Roots of Hope for U.S.-Cuba Relations

Desires for normal relations between the U.S. and Cuba often seem hopeless.[1]

Today’s news offers two new reasons for hope for such a day.

Roots of Hope or Raices de Esperanza is a Miami-based non-profit network of more than 3,000 students and young professionals across the U.S. and abroad focused on empowering Cuban youth. They seek to inspire young people to care about Cuba, think outside the box and proactively support our young counterparts on the island through innovative means. They hope to make a positive impact on Cuba through academic and cultural initiatives guided by three basic principles: amor, amistad y esperanza (love, friendship and hope).[2]

The group’s current projects are (a) to provide young people in Cuba with refurbished cellular phones; (b) to publish the Ex(CHANGE) Guide that outlines different ways young people outside of Cuba can connect with young people on the island; and (c) to host an annual national youth leadership conference of diverse Cuban, Cuban-American and Cuba-loving young leaders.[3]

The other news providing hope were remarks yesterday in New York City by Cuba’s Foreign Minister, Bruno Rodriguez, to the U.N. General Assembly and to the editors and reporters of the New York Times.[4]

Rodriguez reiterated his government’s willingness and interest in moving towards normalization of relations with the U.S. One way to make progress on this overall goal was to focus on problems where, he thought, both countries had an interest in negotiating cooperation agreements. These included drug-trafficking, terrorism, human smuggling, preventing and responding to natural disasters and protecting the environment.[5]

The Foreign Minister said the U.S.’ continued imprisonment of five Cubans (known as “The Cuban Five” in the U.S. and “The Miami Five” in Cuba) was “inhumane” and called for the U.S. to release them and allow them to return to Cuba.[6]

Cuba’s imprisonment of U.S. citizen Alan Gross, the Foreign Minister said, was not linked to The Cuban Five, but he hinted otherwise. He said, “I do not see any way in which we can move on towards a solution of the Mr. Gross case but from a humanitarian point of view and on the basis of reciprocity.”[7]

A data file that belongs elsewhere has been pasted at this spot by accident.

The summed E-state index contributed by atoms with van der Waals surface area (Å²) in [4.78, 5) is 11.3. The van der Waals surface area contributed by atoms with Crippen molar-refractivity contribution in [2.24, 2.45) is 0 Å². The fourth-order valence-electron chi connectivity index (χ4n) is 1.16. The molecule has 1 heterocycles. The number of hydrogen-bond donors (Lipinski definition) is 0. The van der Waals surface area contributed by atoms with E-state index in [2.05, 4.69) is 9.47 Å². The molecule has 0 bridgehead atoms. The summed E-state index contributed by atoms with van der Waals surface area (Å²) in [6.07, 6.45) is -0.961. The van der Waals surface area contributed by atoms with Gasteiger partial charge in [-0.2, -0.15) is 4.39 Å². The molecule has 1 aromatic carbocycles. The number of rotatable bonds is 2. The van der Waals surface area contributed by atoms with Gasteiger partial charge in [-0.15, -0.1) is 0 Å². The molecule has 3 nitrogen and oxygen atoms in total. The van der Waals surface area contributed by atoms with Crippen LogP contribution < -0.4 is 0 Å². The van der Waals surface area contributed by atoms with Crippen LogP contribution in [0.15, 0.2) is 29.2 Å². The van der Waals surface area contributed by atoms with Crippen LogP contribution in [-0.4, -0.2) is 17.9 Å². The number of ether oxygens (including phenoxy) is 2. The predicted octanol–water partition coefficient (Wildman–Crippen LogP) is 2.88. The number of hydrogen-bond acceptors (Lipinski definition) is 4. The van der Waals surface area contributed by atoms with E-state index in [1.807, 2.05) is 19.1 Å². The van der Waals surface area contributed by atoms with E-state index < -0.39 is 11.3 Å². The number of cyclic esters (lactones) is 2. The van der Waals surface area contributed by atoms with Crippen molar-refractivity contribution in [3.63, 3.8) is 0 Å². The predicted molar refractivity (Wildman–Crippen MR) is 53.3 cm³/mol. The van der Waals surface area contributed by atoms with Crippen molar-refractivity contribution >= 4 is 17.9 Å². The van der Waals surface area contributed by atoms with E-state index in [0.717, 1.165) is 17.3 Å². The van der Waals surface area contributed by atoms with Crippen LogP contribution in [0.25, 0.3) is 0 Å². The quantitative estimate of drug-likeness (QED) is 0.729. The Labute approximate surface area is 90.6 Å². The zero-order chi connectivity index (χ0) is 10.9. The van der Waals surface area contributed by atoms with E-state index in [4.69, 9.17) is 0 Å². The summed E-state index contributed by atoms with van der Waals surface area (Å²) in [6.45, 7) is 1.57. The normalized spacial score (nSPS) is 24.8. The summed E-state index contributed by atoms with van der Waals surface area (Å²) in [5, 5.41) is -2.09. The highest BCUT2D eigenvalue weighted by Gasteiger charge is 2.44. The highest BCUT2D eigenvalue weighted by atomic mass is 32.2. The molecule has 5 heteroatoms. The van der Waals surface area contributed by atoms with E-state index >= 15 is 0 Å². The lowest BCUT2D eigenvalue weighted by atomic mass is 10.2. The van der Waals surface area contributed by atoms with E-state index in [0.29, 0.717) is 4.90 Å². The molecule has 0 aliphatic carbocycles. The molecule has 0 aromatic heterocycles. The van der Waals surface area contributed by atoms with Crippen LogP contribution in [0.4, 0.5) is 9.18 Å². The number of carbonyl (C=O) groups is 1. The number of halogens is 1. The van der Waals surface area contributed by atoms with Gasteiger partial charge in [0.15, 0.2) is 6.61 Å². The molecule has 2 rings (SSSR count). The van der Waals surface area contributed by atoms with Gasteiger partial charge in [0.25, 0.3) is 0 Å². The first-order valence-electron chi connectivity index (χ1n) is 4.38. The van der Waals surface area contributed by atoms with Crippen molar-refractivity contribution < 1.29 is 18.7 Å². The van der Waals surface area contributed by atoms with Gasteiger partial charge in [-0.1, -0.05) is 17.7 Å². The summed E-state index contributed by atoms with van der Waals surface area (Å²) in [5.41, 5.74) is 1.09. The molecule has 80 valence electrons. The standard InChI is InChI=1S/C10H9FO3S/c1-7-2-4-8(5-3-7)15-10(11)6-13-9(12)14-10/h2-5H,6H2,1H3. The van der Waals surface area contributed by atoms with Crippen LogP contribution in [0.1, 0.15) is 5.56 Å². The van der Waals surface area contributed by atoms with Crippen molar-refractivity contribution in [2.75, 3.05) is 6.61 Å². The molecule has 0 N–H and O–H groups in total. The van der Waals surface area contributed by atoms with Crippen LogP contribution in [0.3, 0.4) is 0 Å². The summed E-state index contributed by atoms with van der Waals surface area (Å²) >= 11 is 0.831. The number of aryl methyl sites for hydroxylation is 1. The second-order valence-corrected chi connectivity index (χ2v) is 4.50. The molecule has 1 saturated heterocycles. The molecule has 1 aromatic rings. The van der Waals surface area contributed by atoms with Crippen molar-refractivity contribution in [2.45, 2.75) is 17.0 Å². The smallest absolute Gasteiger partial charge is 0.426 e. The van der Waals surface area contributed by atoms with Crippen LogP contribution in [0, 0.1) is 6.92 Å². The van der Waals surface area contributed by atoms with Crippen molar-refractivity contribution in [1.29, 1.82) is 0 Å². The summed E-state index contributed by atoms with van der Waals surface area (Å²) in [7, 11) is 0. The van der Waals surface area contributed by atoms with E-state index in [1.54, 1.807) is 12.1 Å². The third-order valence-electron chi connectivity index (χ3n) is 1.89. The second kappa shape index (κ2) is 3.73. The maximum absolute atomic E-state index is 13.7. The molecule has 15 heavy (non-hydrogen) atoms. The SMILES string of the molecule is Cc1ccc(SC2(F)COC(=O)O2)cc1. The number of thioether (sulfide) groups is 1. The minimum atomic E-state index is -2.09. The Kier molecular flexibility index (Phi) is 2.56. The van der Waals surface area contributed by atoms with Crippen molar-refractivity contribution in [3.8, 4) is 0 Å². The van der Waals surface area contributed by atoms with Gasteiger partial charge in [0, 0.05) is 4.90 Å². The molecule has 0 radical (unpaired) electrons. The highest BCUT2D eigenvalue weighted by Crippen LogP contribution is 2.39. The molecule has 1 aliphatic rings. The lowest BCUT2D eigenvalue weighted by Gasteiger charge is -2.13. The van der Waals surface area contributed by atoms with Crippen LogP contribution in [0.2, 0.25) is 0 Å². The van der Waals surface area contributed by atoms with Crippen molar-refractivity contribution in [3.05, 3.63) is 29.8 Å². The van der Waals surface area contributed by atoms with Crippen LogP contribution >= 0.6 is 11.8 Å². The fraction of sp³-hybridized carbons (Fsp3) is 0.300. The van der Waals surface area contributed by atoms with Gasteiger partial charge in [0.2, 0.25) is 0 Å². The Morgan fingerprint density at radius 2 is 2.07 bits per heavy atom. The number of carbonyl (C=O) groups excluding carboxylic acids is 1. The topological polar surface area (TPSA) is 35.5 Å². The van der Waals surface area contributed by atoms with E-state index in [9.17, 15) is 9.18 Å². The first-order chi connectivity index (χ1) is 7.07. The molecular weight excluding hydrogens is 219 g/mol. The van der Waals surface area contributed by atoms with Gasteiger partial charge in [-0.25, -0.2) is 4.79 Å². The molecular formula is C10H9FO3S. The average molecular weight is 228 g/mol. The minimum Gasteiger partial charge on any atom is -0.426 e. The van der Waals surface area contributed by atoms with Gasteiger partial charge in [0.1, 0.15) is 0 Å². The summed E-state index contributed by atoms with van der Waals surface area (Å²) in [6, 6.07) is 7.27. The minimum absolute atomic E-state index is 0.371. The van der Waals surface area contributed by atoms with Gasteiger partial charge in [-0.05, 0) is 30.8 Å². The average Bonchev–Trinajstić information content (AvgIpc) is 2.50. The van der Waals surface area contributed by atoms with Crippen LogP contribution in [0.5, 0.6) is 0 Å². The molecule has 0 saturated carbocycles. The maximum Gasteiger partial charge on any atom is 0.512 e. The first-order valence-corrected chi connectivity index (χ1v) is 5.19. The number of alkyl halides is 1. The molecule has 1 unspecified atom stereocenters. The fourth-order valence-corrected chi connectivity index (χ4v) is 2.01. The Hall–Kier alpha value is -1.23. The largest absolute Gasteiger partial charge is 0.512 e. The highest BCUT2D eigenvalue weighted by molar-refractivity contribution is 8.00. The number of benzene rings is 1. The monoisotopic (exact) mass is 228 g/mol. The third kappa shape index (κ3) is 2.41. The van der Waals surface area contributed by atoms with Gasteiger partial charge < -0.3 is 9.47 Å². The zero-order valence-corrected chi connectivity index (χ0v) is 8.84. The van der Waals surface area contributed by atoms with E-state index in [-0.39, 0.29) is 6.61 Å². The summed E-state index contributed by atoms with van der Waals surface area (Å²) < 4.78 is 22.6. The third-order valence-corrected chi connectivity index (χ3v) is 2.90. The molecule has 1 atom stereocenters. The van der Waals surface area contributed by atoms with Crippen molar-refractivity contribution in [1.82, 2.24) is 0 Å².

The time is ripe, President Obama. Commute the sentences of the Cuban Five and allow them to return to their homes on the island. Cuba has virtually committed to respond with its release of Alan Gross.


[1] See Post: The Ridiculous U.S. Designation of Cuba as a “State Sponsor” of Terrorism” (May 20, 2011); Post: U.S. Repeats Its Ridiculous Designation of Cuba as a “State Sponsor” of Terrorism” (Aug. 21, 2011); Post: The U.S. Should Pursue Reconciliation with Cuba (May 21, 2011); Post: Commutation and Release of Convicted “Spies”

(Sept, 24, 2011).

[2] Associated Press, Nonprofit Plants Seed for Future US-Cuba Relations, N.Y. Times (Sept. 26, 2011); Roots of Hope/Raices de Esperanza, http://www.raicesdeesperanza.org.

[3] Id.

[4]  Associated Press, Cuba Seeks Normalization With US, N.Y. Times (Sept. 26, 2011); Archibold, Cuban Minister Leaves a Door Open to American’s Release, N.Y. Times (Sept. 26, 2011).

[5] Id.

[6] Id.; Post: Commutation and Release of Convicted “Spies” (Sept, 24, 2011).

[7] See n.4.

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dwkcommentaries

As a retired lawyer and adjunct law professor, Duane W. Krohnke has developed strong interests in U.S. and international law, politics and history. He also is a Christian and an active member of Minneapolis’ Westminster Presbyterian Church. His blog draws from these and other interests. He delights in the writing freedom of blogging that does not follow a preordained logical structure. The ex post facto logical organization of the posts and comments is set forth in the continually being revised “List of Posts and Comments–Topical” in the Pages section on the right side of the blog.

3 thoughts on “Roots of Hope for U.S.-Cuba Relations”

  1. Cuban Foreign Minister Attacks U.S. Policies

    Bruno Rodriguez, Cuba’s Foreign Minister, attacked certain U.S. policies in his speech to the U.N. General Assembly on September 26th. (Stogel, Cuba Blasts US at UN Meeting, Miami Herald (Sept. 26, 2011).)

    At the top of his list was U.S. and NATO military action in Libya as an attack on a sovereign state without any threat to international peace and security. (Cuba continues to be a supporter of the Gadaffi regime.)

    The Minister supported the Palestinian efforts to obtain U.N. backing for statehood and said the U.S. “has the moral, political and legal obligation to stop vetoing Security Council resolutions designed to protect the Palestinian civilians.”

    Freeing the Cuban Five from U.S. prisons was also mentioned by Rodriguez.

    Finally the Foreign Minister castigated the U.S. for alleged deception, torture, extrajudicial executions or assassinations, the disappearance of persons, arbitrary detentions and secret renditions and European prisons.

    Any movement forward on U.S.-Cuban relations must ignore this rhetoric.

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